Border Security

Oral Answers to Questions — Home Department – in the House of Commons at 2:30 pm on 10th October 2005.

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Photo of Ed Vaizey Ed Vaizey Conservative, Wantage 2:30 pm, 10th October 2005

What plans the Government have to introduce 24-hour security at ports of entry.

Photo of Andy Burnham Andy Burnham Parliamentary Under-Secretary (Home Office)

There is 24-hour cover at the UK's main 16 ports of entry and a further 25 are regularly staffed. Officers are deployed to unmanned ports to meet specific arrivals when necessary. There are no plans to have personnel manning the 350 ports for 24 hours a day. We are, however, extending the immigration service mobile response capacity based on intelligence to respond to any new or emerging threats.

Photo of Ed Vaizey Ed Vaizey Conservative, Wantage

The Minister is a fine public servant and I have no wish to malign him in any way, so I simply note with regret that the Government have scrapped embarkation controls and reduced the number of immigration officials, that there are just 10 permanent staff in one in five of our ports and, as the Minister for Immigration, Citizenship and Nationality admitted earlier, that a plethora of organisations are responsible for our borders. As an exponent of the new politics, may I reach across the Chamber and agree with Andrew Mackinlay that the time has come for a national security force, and urge the Minister to issue proposals for such a force immediately?

Photo of Andy Burnham Andy Burnham Parliamentary Under-Secretary (Home Office)

I was very interested to hear from a self-styled exponent of new politics. As such, why is the hon. Gentleman sticking with an old-fashioned failed pledge in the Conservative manifesto to have 24-hour coverage at ports? He considers himself something of a moderniser, and I refer him to the article by John Bercow—I do not know whether he still speaks to him—in The Independent today, entitled "Conservative immigration policy is simply wrong".

Photo of Keith Vaz Keith Vaz Labour, Leicester East

Does my hon. Friend agree that to succeed, we need the full co-operation of our European Union partners? We have taken steps during our presidency, and there is another meeting of the Justice and Home Affairs Council this Wednesday. Will he and his colleagues look at the operation of the external borders agency to see whether there is a way to improve or extend its scope to help us in this difficult matter?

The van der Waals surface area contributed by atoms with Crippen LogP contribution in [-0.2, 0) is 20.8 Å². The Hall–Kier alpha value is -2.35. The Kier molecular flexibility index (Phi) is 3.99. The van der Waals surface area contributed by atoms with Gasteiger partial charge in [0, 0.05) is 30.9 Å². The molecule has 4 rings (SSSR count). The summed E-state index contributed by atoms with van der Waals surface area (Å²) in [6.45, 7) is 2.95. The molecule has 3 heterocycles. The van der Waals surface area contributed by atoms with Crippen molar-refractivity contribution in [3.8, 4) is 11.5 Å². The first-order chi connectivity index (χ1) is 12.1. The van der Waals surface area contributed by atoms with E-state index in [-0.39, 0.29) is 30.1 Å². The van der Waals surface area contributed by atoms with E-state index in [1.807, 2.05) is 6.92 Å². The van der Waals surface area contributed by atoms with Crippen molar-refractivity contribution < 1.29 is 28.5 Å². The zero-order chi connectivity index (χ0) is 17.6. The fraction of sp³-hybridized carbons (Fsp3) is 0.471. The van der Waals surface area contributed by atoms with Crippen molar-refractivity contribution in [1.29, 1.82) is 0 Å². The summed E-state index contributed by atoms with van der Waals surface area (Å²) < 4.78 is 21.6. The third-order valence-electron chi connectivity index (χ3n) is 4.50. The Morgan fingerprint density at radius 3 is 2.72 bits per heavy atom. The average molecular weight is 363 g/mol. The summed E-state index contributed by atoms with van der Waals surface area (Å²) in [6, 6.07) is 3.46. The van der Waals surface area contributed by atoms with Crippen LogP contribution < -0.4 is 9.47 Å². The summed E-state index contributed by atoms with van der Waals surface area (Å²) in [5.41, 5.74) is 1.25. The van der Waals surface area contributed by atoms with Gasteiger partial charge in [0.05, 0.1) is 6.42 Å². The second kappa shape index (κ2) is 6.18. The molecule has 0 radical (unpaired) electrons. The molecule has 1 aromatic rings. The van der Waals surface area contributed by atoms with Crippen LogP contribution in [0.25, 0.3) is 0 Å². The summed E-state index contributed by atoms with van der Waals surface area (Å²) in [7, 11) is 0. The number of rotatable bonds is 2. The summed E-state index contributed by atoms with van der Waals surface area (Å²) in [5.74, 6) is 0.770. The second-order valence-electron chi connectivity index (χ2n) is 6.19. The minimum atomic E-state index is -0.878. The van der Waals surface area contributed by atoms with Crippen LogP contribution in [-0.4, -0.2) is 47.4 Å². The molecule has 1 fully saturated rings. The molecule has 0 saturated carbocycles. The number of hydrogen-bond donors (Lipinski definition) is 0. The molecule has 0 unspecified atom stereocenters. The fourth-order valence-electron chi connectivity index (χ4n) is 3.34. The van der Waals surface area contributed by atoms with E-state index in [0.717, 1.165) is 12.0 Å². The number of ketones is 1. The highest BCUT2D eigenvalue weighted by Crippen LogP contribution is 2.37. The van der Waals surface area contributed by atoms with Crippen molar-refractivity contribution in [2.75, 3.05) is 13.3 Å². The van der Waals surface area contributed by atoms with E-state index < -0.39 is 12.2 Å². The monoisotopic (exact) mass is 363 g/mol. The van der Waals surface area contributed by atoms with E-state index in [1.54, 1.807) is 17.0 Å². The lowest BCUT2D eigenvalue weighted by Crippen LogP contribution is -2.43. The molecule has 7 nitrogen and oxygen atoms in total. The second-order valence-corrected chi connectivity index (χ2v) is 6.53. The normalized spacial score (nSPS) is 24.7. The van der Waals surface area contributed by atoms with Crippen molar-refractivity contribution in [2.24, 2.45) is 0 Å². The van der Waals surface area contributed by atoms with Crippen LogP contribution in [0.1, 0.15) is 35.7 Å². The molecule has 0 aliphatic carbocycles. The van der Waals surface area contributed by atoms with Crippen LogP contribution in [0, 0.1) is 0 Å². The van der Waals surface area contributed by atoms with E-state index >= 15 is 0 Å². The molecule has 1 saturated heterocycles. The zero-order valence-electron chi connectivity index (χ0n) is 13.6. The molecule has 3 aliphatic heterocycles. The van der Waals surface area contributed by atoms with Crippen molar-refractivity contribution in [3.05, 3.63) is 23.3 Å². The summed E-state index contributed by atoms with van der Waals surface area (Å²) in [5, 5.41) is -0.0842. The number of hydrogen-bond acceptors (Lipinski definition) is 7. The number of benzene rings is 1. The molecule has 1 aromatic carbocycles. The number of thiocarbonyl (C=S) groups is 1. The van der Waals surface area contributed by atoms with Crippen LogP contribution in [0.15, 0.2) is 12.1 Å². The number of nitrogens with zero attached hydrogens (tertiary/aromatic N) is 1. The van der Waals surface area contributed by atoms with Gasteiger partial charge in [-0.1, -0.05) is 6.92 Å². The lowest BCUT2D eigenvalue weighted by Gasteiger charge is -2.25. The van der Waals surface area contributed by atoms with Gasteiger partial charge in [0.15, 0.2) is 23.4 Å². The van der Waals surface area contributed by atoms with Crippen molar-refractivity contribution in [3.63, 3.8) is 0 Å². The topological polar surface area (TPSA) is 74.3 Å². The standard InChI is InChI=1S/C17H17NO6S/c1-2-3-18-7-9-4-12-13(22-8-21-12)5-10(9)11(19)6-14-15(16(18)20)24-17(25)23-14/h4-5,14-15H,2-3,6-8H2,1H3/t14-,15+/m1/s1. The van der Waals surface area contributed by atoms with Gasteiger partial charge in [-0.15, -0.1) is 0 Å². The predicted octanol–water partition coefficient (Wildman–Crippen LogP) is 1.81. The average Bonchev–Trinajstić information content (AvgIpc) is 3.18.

Photo of Andy Burnham Andy Burnham Parliamentary Under-Secretary (Home Office)

As always on such issues, my hon. Friend is right. Good co-operation has delivered results for Britain. I refer to the juxtaposed controls introduced in Calais and the development of biometric standards. He is right that the border agency has a role in securing the external border of the EU, especially where it fronts transit countries, such as Ukraine. I take on board what he says. We all want to see progress soon.

Photo of Edward Garnier Edward Garnier Shadow Minister (Home Affairs)

Why is not the Minister even the slightest bit embarrassed that if someone shouts "Nonsense" at the Foreign Secretary, that person is arrested by the terrorism squad, but if someone is one of the tens of thousands of illegal entrants into this country who know that our laws on border controls are nonsense, no one seems to do anything about it?

Photo of Andy Burnham Andy Burnham Parliamentary Under-Secretary (Home Office)

I am not sure how that question follows. The hon. and learned Gentleman stood on an election manifesto that committed the Conservative party to 24-hour coverage of all 350 ports of this country. I am happy to stand here and say that that ludicrous policy would have wasted many millions of pounds. Instead, the Conservatives should have deployed an intelligence-led approach, which is what we are doing. I have no embarrassment in defending our policy because it is right.